But Qualcomm’s trying again. The company on Tuesday at its third annual Snapdragon Technology Summit introduced its new fingerprint sensor, the 3D Sonic Max.

OnePlus Turns Up The 5G Speed With T-Mobile And McLaren

With T-Mobile switching on its 5G network in the US, the 5G handsets have started to roll out. Alongside the Samsung Galaxy Note 10 +, the 5G McLaren Edition of the OnePlus 7T Pro is available to consumers. With the extra branding from the McLaren Formula One team – utilising carbon fiber, Alcantra fabric, and McLaren’s signature papaya orange – the focus is on speed and increased performance. Ryne Hagar has more details:

The T-Mobile version of the OnePlus 7T Pro 5G McLaren matches what we previously saw in other markets. Namely: it’s a souped-up 7T Pro with a few gigs of extra RAM (8 -> 12GB) and an oil-sheen etched “Papaya Orange” rear design. You otherwise get the same Snapdragon 855 Plus, 4085mAh battery, 256GB of UFS 3.0 storage, Oxygen OS spin of Android 10, and the same triple camera configuration. Apart from potentially faster network speeds, it should otherwise offer the same experience we noted in our review of the 7T Pro.

Get Ready For A Mid-Range 5G Nokia Handset

Also turning up on the 5G radar is HMD Global, which teased a 5G enabled Nokia handset at Qualcomm’s launch even for the SnapDragon 865 and 765. It’s the latter that has caught HMD Global’s attention, as it is a lower-specced processor compared to the 865 but does integrate a 5G modem, making it attractive to a handset manufacturer with a strong presence in the mid-range market. Chaim Gartenberg reports on the new chips:

Announced alongside the 865 is Qualcomm’s other new processor, the Snapdragon 765, which will feature integrated 5G. However, it’ll be part of a less powerful processor than the 865, which will likely power the next wave of Android flagships in 2020.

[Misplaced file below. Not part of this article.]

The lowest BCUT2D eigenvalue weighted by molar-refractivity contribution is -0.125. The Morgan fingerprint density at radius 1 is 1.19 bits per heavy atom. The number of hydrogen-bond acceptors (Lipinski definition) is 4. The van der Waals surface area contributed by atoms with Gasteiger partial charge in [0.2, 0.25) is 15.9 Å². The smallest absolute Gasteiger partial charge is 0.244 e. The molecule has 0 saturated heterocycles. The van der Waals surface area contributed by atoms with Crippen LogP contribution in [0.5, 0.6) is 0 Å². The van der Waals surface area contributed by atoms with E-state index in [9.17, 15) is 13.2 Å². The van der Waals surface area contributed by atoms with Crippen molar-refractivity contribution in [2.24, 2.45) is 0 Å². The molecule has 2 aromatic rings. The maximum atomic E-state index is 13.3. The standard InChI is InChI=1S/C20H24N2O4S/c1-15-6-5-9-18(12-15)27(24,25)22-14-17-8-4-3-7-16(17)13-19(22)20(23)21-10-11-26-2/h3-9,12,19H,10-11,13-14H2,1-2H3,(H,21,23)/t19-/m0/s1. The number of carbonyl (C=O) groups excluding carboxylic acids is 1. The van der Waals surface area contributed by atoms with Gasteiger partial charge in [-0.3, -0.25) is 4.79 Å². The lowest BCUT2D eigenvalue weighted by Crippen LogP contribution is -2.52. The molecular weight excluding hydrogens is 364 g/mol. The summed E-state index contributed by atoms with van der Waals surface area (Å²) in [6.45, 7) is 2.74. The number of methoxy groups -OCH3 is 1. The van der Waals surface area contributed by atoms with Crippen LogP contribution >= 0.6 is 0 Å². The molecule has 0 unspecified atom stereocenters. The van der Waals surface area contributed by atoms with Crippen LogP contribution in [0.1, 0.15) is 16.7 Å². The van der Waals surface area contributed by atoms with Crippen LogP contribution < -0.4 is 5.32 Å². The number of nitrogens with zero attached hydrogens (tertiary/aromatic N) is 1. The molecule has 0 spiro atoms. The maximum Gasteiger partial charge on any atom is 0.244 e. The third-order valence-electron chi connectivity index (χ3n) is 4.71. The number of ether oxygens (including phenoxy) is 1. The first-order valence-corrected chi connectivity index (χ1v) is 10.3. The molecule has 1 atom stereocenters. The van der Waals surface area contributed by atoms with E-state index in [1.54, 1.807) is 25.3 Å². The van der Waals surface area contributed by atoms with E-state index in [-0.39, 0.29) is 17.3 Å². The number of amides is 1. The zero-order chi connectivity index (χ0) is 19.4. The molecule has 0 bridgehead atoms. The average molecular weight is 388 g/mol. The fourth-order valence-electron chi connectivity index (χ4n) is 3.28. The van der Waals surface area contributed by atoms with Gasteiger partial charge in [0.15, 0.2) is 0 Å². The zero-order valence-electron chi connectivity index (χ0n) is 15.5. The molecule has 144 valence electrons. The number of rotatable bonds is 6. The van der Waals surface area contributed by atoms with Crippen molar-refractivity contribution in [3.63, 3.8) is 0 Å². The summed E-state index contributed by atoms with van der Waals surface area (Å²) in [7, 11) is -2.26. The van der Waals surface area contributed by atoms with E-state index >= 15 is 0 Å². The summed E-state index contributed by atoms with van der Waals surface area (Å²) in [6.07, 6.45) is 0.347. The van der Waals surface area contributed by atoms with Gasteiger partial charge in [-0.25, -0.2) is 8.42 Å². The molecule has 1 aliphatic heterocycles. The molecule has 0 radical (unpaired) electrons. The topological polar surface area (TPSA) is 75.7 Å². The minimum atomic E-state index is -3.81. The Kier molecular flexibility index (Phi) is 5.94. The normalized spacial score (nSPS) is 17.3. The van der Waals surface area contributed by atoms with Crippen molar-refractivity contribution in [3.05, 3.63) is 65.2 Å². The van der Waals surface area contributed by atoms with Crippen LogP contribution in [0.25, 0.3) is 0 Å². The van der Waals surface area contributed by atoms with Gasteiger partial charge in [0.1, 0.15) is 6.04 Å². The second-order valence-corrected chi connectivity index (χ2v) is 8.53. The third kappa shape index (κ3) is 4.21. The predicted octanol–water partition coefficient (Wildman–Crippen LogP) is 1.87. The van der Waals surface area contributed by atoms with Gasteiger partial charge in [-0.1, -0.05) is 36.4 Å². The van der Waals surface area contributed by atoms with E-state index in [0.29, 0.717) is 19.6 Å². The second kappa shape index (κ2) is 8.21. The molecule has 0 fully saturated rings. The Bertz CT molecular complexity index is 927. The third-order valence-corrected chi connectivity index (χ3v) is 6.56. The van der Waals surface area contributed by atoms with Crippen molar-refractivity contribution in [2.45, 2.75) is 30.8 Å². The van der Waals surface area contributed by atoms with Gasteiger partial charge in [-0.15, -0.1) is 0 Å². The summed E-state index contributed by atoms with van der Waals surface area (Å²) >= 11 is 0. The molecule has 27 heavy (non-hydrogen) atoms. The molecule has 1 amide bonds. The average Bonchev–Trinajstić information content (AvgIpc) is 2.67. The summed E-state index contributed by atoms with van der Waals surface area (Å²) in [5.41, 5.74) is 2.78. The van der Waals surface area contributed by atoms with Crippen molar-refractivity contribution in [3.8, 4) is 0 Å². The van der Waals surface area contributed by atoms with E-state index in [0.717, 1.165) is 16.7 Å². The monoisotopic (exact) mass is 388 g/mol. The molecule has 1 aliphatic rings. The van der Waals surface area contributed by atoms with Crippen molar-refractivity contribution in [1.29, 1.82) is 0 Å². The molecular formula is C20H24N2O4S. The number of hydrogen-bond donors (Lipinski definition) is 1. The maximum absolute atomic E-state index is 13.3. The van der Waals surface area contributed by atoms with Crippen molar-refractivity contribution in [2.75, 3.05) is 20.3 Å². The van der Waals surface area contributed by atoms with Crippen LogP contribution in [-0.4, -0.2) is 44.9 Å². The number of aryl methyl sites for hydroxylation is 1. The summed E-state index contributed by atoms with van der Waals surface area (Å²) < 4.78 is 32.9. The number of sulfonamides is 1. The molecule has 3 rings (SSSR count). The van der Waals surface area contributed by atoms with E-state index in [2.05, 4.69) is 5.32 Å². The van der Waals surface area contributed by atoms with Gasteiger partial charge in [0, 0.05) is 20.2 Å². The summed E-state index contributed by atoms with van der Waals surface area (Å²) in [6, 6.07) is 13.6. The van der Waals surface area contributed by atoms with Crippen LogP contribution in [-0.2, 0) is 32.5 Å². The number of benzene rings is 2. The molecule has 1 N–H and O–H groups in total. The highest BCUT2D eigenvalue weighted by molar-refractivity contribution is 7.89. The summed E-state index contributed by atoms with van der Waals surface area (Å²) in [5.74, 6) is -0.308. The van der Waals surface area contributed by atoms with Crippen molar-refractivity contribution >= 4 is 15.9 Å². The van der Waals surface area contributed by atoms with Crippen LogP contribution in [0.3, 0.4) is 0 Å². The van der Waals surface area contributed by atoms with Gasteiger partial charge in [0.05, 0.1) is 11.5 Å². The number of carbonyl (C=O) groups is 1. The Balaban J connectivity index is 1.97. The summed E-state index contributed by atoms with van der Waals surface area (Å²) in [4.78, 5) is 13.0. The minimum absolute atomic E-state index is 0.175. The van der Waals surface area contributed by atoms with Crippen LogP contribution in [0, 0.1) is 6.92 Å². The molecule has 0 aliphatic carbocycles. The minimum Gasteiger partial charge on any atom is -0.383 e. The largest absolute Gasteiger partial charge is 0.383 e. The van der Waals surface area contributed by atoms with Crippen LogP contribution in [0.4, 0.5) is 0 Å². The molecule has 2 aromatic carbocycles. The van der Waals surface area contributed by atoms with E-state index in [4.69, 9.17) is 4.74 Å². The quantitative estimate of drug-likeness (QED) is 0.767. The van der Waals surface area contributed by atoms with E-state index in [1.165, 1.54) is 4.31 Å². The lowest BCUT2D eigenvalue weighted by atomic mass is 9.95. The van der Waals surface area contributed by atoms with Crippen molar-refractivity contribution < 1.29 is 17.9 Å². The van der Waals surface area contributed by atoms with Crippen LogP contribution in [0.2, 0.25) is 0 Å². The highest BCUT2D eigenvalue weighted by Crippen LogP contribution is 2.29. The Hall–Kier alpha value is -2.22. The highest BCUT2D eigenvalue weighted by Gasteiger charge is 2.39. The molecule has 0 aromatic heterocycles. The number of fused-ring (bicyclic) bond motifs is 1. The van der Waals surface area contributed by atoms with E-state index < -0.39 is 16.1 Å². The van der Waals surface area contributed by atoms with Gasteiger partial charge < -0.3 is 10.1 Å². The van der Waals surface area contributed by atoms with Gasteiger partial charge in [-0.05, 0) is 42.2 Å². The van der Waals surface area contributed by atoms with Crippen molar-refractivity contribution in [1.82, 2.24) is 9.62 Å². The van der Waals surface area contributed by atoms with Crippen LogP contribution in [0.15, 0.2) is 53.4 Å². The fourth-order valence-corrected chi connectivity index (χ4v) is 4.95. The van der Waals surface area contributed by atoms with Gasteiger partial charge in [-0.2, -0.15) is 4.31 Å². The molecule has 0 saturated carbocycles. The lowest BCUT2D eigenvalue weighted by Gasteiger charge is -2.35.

Qualcomm has been teasing that it would offer Snapdragon chips with integrated 5G modems since February. It even confirmed at IFA 2019 that it would be offering a 700-series processor with integrated 5G. But it’s still odd that Qualcomm would choose the less powerful chip to serve as its initial integrated 5G product, leaving the next-generation mobile standard as a separate (albeit mandatory) component for its top-of-the-line flagship 865 model

But First, The Two Point Three

Before the 5G handset arrives, HMD Global has a new handset announced just in time for Christmas. The Nokia 2.3 was announced this week in Cairo, featuring a slew of features that mark out this as one of the better value smartphones at the lower end of the market. Stipan Hržić reports:

The device comes with a 6.2-inch screen in HD+ resolution. The screen has a waterdrop notch where the 5MP front camera is placed, that supports face unlock. The backside features the interesting 3D nano coating, something similar we saw on the Nokia 1 Plus.

The device is powered by MediaTek’s Helio A22 and 2GB of RAM, as well as 32GB of internal storage and support for MicroSD card. The Nokia signature 2-day battery life promise is also there, thanks to a 4000mAh battery and Google’s Adaptive Battery feature. On the sides of the device there are volume rockers, a power button and a Google Assistant button. FM Radio is there, as well as a 3.5mm headphone jack.